Arizona's Isabella Bozzo looks for an open teammate during her team's 9-6 win over Western New York 2. Arizona went 2-0-1 during pool play on Saturday and will finish as either the No. 2 or No. 3 seed in the Iroquois Division.

STONY BROOK, N.Y. — Nearly 1,200 of the nation's top high school women's lacrosse players rang in the unofficial start of summer by competing in the historic US Lacrosse Women's National Tournament under sunny skies and warm temperatures at Stony Brook University.

The tournament dates to 1933 and has become one of the largest recruiting events in the women's college lacrosse calendar. More than 200 college coaches were on hand for Saturday's schedule, which featured 86 games by 59 teams from 27 states competing in seven divisions.

The tournament concludes on Sunday with championship games in the seven divisions, highlighted by the Onondaga Division championship game at 12 noon. The winner of the Onondaga Flight will receive the Val Walchak Trophy. Walchak initiated the idea for the high school division at the National Tournament in the early 1980s, and it has grown tremendously over the years.

Following the tournament, the Heather Leigh Albert Award will be awarded to the outstanding player in the tournament. Past recipients have included U.S. World Cup team members Lauren Aumiller and Katie Chrest among a very distinguished list of honorees.

On Saturday, the complete seeding was decided for four of the seven divisions following pool play. In the Cayuga Division, Oregon and Maine will meet for the championship after each team went 3-0 in their respective pools.

In the Mohawk Division, Philly 5 and Orange County (Calif.) will play for the championship. Orange County won the Iroquois Division last year while Philly 5 fell in the championship game of the Cayuga Division.

In the Oneida Bracket, Philly 3 will tangle with South Florida in the championship game. South Florida won the Tuscarora Division last year and won its three games on Saturday by a combined score of 53-14.

In the Tuscarora Division, Massachusetts/Rhode Island 4 will meet Virginia in the final. The Massachusetts/Rhode Island region won three divisions last year.

The Iroquois, Onondaga and Seneca Divisions still have pool play games remaining on Sunday morning. However, Nor Cal has wrapped up the No. 1 seed in the Iroquois Division and will play in the championship game. Nor Cal and Arizona each went 2-0-1 in the division, and Connecticut 4 could join them tied atop the standings if it wins its Sunday morning game, but Nor Cal has already locked up the No. 1 seed due to allowing just 12 goals in its three games.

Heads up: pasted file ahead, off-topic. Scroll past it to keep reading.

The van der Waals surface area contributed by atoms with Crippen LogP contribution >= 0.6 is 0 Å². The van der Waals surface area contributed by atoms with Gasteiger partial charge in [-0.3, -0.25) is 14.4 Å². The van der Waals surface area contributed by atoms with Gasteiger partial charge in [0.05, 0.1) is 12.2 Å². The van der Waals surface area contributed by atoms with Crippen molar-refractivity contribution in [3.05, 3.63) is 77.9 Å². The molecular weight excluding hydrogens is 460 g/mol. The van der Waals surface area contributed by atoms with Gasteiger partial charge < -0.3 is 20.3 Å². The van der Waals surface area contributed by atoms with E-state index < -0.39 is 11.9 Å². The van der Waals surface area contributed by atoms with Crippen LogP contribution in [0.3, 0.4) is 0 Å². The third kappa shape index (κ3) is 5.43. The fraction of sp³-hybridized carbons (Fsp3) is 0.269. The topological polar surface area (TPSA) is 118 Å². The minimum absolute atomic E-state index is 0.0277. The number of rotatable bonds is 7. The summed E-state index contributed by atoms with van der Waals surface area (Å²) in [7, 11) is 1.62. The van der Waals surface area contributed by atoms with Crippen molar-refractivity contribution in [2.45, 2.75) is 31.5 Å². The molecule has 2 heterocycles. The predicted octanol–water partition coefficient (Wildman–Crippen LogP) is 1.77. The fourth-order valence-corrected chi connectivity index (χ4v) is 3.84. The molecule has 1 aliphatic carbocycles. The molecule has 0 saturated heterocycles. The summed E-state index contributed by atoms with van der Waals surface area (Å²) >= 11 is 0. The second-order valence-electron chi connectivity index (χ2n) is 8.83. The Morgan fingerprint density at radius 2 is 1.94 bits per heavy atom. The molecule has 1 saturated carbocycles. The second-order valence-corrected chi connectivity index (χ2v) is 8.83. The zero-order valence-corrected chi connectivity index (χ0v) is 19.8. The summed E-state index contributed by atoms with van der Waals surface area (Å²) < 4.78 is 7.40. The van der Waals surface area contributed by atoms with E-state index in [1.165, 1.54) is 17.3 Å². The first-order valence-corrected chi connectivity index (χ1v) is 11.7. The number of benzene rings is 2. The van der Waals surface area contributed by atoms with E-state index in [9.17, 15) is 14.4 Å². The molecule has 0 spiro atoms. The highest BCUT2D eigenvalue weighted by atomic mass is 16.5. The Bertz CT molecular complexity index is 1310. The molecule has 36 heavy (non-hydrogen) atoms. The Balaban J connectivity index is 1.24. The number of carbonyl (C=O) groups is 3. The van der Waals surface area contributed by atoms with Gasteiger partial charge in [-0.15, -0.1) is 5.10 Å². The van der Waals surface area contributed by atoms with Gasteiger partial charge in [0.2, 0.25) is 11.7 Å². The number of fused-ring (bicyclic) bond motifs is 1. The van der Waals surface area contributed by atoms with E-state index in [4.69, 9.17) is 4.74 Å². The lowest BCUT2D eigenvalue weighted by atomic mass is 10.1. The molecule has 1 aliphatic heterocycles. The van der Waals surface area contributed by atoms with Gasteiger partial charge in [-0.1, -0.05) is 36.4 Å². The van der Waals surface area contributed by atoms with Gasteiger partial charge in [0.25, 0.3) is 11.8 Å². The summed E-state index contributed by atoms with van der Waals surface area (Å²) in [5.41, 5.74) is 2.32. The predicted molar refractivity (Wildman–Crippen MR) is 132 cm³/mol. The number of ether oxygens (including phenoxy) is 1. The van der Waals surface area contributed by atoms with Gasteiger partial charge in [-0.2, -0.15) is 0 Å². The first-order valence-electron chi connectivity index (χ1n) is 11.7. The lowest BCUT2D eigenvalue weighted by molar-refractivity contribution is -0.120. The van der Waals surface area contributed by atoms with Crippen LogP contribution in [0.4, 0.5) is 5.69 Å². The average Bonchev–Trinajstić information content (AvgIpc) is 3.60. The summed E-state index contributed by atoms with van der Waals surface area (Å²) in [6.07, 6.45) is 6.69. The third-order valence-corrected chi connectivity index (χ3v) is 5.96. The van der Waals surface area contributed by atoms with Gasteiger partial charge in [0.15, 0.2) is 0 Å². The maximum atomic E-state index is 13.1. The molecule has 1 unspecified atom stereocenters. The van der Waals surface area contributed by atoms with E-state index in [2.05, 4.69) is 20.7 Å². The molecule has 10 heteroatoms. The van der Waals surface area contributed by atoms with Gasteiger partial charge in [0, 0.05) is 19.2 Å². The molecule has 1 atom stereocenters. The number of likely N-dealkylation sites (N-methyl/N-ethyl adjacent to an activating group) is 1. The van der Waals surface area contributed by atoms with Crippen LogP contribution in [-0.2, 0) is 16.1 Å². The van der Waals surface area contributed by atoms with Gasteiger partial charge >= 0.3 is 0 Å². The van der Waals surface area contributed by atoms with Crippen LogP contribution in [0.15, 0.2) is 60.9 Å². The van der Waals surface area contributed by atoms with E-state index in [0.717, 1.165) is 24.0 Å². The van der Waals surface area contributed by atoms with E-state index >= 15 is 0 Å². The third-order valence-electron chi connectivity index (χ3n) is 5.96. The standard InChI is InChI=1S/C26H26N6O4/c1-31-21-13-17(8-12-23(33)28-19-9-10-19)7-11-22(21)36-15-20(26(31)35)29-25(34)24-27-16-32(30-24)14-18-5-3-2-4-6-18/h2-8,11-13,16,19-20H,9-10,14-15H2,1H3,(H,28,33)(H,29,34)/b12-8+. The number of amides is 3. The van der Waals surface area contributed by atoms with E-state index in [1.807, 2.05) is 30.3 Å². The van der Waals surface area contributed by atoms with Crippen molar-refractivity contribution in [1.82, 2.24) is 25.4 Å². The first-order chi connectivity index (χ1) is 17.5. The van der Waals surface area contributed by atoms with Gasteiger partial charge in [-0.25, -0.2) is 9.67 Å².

In the Onondaga Division, there are still pool play games to be played, but Long Island Metro 1 and Long Island Metro 2 each went 3-0 in their respective pools and will meet for the title on Sunday.

Long Island Metro 1 clinched the No. 1 seed in Pool A with an 11-10 victory over Massachusetts/Rhode Island 1 in its final game on Saturday. Emma Ward ripped home a free position shot in the final seconds of the game to give her squad a perfect 3-0 record for the day.

Long Island Metro 2 also went 3-0 and completes pool play with a game against Hudson Valley (1-2) on Sunday morning.

In the Seneca Division, DC Metro 2 and New Jersey South are tied atop Pool A with 2-1 records, with New Jersey South holding the head-to-head tiebreaker with its 10-8 victory, but the pool is still wide open. In Pool B, Maryland Metro leads with a 2-0-1 record, and can clinch the division with a win in its final game.

The US Lacrosse National Tournament is sponsored by Northwest Designs Ink, First Scout Productions, HLA Foundation, The Pearl by Guardian, Gatorade, Chipotle, Peapod and Impact Canopy – as well as US Lacrosse national partners, GreenFields and Nationwide.

US Lacrosse National Tournament Schedule

Sunday, May 27

7 a.m. – Games begin
10 a.m. – Division championship games begin
12 p.m. – Onondaga Division championship game (awards to follow)


US Lacrosse National Tournament

The US Lacrosse Women's National Tournament dates to 1933 and features 59 regional all-star teams competing in seven divisions.

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